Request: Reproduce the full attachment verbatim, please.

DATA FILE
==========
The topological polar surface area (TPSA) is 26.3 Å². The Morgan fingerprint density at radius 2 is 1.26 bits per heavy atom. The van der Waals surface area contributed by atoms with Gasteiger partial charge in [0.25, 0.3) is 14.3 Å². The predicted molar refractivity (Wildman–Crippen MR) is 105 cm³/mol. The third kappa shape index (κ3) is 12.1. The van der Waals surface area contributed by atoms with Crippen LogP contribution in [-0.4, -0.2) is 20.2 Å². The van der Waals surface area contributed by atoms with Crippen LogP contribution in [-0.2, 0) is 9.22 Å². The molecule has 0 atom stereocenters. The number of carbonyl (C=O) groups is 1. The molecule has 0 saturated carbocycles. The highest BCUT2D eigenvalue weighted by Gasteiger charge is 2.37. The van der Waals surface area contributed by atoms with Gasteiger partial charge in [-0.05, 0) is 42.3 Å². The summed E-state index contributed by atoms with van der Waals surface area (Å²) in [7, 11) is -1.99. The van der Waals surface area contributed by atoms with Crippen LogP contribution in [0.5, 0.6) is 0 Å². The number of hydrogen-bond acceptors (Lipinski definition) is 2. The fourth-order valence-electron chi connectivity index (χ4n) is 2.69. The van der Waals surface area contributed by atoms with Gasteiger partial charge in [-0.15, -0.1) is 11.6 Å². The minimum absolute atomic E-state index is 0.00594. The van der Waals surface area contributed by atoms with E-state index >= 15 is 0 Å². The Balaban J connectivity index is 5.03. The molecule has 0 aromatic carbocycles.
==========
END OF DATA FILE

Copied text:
The topological polar surface area (TPSA) is 26.3 Å². The Morgan fingerprint density at radius 2 is 1.26 bits per heavy atom. The van der Waals surface area contributed by atoms with Gasteiger partial charge in [0.25, 0.3) is 14.3 Å². The predicted molar refractivity (Wildman–Crippen MR) is 105 cm³/mol. The third kappa shape index (κ3) is 12.1. The van der Waals surface area contributed by atoms with Crippen LogP contribution in [-0.4, -0.2) is 20.2 Å². The van der Waals surface area contributed by atoms with Crippen LogP contribution in [-0.2, 0) is 9.22 Å². The molecule has 0 atom stereocenters. The number of carbonyl (C=O) groups is 1. The molecule has 0 saturated carbocycles. The highest BCUT2D eigenvalue weighted by Gasteiger charge is 2.37. The van der Waals surface area contributed by atoms with Gasteiger partial charge in [-0.05, 0) is 42.3 Å². The summed E-state index contributed by atoms with van der Waals surface area (Å²) in [7, 11) is -1.99. The van der Waals surface area contributed by atoms with Crippen LogP contribution in [0.5, 0.6) is 0 Å². The number of hydrogen-bond acceptors (Lipinski definition) is 2. The fourth-order valence-electron chi connectivity index (χ4n) is 2.69. The van der Waals surface area contributed by atoms with Gasteiger partial charge in [-0.15, -0.1) is 11.6 Å². The minimum absolute atomic E-state index is 0.00594. The van der Waals surface area contributed by atoms with E-state index >= 15 is 0 Å². The Balaban J connectivity index is 5.03. The molecule has 0 aromatic carbocycles.